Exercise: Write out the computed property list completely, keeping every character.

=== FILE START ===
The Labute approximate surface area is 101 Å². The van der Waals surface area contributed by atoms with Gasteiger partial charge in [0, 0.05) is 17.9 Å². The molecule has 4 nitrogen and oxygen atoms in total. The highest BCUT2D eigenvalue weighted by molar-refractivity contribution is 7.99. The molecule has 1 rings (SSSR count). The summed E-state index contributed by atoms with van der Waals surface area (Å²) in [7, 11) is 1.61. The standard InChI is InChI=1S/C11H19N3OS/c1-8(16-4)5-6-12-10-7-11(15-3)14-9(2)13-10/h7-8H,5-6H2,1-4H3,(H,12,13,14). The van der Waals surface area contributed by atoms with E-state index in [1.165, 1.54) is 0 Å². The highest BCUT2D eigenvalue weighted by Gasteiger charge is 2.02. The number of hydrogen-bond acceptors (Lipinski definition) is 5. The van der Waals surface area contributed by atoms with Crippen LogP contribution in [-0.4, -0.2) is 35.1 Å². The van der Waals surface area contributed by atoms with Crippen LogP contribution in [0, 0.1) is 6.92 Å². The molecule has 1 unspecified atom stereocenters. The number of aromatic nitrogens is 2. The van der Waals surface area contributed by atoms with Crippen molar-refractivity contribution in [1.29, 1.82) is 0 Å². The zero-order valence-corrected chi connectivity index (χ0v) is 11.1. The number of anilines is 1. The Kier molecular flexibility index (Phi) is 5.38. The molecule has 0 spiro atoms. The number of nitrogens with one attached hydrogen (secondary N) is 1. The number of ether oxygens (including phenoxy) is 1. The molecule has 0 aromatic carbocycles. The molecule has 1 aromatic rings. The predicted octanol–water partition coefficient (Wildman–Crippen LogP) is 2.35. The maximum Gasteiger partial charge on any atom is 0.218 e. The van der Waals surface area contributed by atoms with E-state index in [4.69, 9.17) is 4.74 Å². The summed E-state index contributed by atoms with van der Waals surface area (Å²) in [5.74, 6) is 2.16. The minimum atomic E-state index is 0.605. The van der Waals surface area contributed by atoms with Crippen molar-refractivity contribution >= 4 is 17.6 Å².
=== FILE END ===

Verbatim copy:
The Labute approximate surface area is 101 Å². The van der Waals surface area contributed by atoms with Gasteiger partial charge in [0, 0.05) is 17.9 Å². The molecule has 4 nitrogen and oxygen atoms in total. The highest BCUT2D eigenvalue weighted by molar-refractivity contribution is 7.99. The molecule has 1 rings (SSSR count). The summed E-state index contributed by atoms with van der Waals surface area (Å²) in [7, 11) is 1.61. The standard InChI is InChI=1S/C11H19N3OS/c1-8(16-4)5-6-12-10-7-11(15-3)14-9(2)13-10/h7-8H,5-6H2,1-4H3,(H,12,13,14). The van der Waals surface area contributed by atoms with E-state index in [1.165, 1.54) is 0 Å². The highest BCUT2D eigenvalue weighted by Gasteiger charge is 2.02. The number of hydrogen-bond acceptors (Lipinski definition) is 5. The van der Waals surface area contributed by atoms with Crippen LogP contribution in [-0.4, -0.2) is 35.1 Å². The van der Waals surface area contributed by atoms with Crippen LogP contribution in [0, 0.1) is 6.92 Å². The molecule has 1 unspecified atom stereocenters. The number of aromatic nitrogens is 2. The van der Waals surface area contributed by atoms with Crippen molar-refractivity contribution in [1.29, 1.82) is 0 Å². The zero-order valence-corrected chi connectivity index (χ0v) is 11.1. The number of anilines is 1. The Kier molecular flexibility index (Phi) is 5.38. The molecule has 0 spiro atoms. The number of nitrogens with one attached hydrogen (secondary N) is 1. The number of ether oxygens (including phenoxy) is 1. The molecule has 0 aromatic carbocycles. The molecule has 1 aromatic rings. The predicted octanol–water partition coefficient (Wildman–Crippen LogP) is 2.35. The maximum Gasteiger partial charge on any atom is 0.218 e. The van der Waals surface area contributed by atoms with E-state index in [4.69, 9.17) is 4.74 Å². The summed E-state index contributed by atoms with van der Waals surface area (Å²) in [5.74, 6) is 2.16. The minimum atomic E-state index is 0.605. The van der Waals surface area contributed by atoms with Crippen molar-refractivity contribution >= 4 is 17.6 Å².